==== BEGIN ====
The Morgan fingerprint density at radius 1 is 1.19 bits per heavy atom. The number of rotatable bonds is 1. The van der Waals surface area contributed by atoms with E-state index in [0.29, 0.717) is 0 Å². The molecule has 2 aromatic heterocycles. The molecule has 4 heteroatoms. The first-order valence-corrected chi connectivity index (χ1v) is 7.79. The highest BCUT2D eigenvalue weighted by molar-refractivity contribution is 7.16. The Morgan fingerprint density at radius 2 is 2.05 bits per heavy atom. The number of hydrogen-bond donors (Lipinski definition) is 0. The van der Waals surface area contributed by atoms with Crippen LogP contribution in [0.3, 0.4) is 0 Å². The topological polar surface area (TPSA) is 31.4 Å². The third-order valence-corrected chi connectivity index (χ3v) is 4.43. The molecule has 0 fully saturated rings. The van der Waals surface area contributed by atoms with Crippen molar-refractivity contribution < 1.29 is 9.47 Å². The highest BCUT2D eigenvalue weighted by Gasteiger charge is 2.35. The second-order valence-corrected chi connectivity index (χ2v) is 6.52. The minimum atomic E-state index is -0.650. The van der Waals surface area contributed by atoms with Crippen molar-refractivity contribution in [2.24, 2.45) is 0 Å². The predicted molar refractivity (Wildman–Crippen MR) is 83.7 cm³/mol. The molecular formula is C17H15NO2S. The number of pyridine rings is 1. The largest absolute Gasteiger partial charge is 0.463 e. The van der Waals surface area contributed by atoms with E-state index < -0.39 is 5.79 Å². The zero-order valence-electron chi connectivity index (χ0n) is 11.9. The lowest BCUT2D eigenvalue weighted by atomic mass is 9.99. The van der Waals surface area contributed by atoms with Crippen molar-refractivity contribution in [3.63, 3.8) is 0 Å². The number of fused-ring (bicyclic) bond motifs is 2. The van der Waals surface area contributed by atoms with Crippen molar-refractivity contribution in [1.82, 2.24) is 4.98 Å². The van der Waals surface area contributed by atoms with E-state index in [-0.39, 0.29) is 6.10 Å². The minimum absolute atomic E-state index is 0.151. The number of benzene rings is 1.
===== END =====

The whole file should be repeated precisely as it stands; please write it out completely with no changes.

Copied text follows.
The Morgan fingerprint density at radius 1 is 1.19 bits per heavy atom. The number of rotatable bonds is 1. The van der Waals surface area contributed by atoms with E-state index in [0.29, 0.717) is 0 Å². The molecule has 2 aromatic heterocycles. The molecule has 4 heteroatoms. The first-order valence-corrected chi connectivity index (χ1v) is 7.79. The highest BCUT2D eigenvalue weighted by molar-refractivity contribution is 7.16. The Morgan fingerprint density at radius 2 is 2.05 bits per heavy atom. The number of hydrogen-bond donors (Lipinski definition) is 0. The van der Waals surface area contributed by atoms with Crippen LogP contribution in [0.3, 0.4) is 0 Å². The topological polar surface area (TPSA) is 31.4 Å². The third-order valence-corrected chi connectivity index (χ3v) is 4.43. The molecule has 0 fully saturated rings. The van der Waals surface area contributed by atoms with Crippen molar-refractivity contribution < 1.29 is 9.47 Å². The highest BCUT2D eigenvalue weighted by Gasteiger charge is 2.35. The second-order valence-corrected chi connectivity index (χ2v) is 6.52. The minimum atomic E-state index is -0.650. The van der Waals surface area contributed by atoms with Crippen molar-refractivity contribution in [2.24, 2.45) is 0 Å². The predicted molar refractivity (Wildman–Crippen MR) is 83.7 cm³/mol. The molecular formula is C17H15NO2S. The number of pyridine rings is 1. The largest absolute Gasteiger partial charge is 0.463 e. The van der Waals surface area contributed by atoms with E-state index < -0.39 is 5.79 Å². The zero-order valence-electron chi connectivity index (χ0n) is 11.9. The lowest BCUT2D eigenvalue weighted by atomic mass is 9.99. The van der Waals surface area contributed by atoms with Crippen molar-refractivity contribution in [3.63, 3.8) is 0 Å². The number of fused-ring (bicyclic) bond motifs is 2. The van der Waals surface area contributed by atoms with Crippen molar-refractivity contribution in [1.82, 2.24) is 4.98 Å². The van der Waals surface area contributed by atoms with E-state index in [-0.39, 0.29) is 6.10 Å². The minimum absolute atomic E-state index is 0.151. The number of benzene rings is 1.